Tobacco Companies Sue to Block Graphic Warning Labels [VIDEO]
In June, the Food and Drug Administration released nine new warning labels that depict in graphic detail the negative health effects of tobacco use. Now, four of the five largest US tobacco companies want a judge to stop the government from using them.
The companies, led by R.J. Reynolds Tobacco Co. and Lorillard Tobacco Co., claim the labels violate their free speech rights by promoting the government's anti-smoking campaign more prominently on cigarette packs. The warnings, which include images of diseased lungs and corpses, will be printed on the top half, front and back, of each package.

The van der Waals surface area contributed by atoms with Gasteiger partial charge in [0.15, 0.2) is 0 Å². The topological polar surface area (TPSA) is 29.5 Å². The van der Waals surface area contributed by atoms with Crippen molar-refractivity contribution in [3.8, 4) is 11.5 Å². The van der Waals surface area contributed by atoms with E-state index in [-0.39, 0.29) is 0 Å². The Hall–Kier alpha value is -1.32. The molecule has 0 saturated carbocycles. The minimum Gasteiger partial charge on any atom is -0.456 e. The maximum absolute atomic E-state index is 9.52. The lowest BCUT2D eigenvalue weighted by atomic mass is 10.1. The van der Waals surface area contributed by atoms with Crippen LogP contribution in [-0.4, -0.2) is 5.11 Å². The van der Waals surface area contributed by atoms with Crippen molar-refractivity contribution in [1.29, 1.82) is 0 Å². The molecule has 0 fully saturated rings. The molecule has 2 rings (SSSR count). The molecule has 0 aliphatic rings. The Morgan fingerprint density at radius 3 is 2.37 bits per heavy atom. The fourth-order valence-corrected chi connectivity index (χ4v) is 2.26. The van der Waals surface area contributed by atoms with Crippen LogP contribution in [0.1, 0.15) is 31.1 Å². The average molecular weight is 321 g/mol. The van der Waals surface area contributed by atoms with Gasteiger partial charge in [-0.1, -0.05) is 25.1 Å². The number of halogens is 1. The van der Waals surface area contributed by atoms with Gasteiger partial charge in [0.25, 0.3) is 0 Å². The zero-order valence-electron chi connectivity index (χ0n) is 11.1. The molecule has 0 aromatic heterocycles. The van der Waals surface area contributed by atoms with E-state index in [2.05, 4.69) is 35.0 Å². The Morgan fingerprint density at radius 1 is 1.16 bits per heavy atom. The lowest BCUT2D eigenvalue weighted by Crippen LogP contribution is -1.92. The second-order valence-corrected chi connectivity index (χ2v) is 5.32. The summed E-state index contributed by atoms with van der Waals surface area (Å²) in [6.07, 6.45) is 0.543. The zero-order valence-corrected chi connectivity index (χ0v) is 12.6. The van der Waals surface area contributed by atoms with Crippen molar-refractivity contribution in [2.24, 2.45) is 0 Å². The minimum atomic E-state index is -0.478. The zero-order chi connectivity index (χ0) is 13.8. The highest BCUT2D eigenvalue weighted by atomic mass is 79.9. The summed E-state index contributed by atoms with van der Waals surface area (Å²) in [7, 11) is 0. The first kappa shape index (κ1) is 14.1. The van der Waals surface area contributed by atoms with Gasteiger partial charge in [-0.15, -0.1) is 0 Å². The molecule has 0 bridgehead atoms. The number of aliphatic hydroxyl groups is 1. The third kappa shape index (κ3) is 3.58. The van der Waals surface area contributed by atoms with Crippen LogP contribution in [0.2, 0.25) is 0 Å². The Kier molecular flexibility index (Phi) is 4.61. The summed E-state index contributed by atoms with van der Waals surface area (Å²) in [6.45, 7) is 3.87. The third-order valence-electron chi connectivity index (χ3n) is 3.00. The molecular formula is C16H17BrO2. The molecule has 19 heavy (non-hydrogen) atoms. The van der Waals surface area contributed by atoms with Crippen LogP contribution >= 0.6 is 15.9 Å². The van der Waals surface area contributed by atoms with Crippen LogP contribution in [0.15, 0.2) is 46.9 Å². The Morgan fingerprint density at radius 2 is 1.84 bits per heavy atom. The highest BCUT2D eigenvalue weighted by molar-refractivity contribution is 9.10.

"Never before in the United States have producers of a lawful product been required to use their own packaging and advertising to convey an emotionally charged government message urging adult consumers to shun their products," the companies wrote in the lawsuit. The tobacco firms also claim the new labels will cost them millions of dollars in new equipment.
The FDA would not comment on the pending litigation, but Health and Human Services Secretary Kathleen Sebelius previously described the new labels as frank and honest warnings about the dangers of smoking.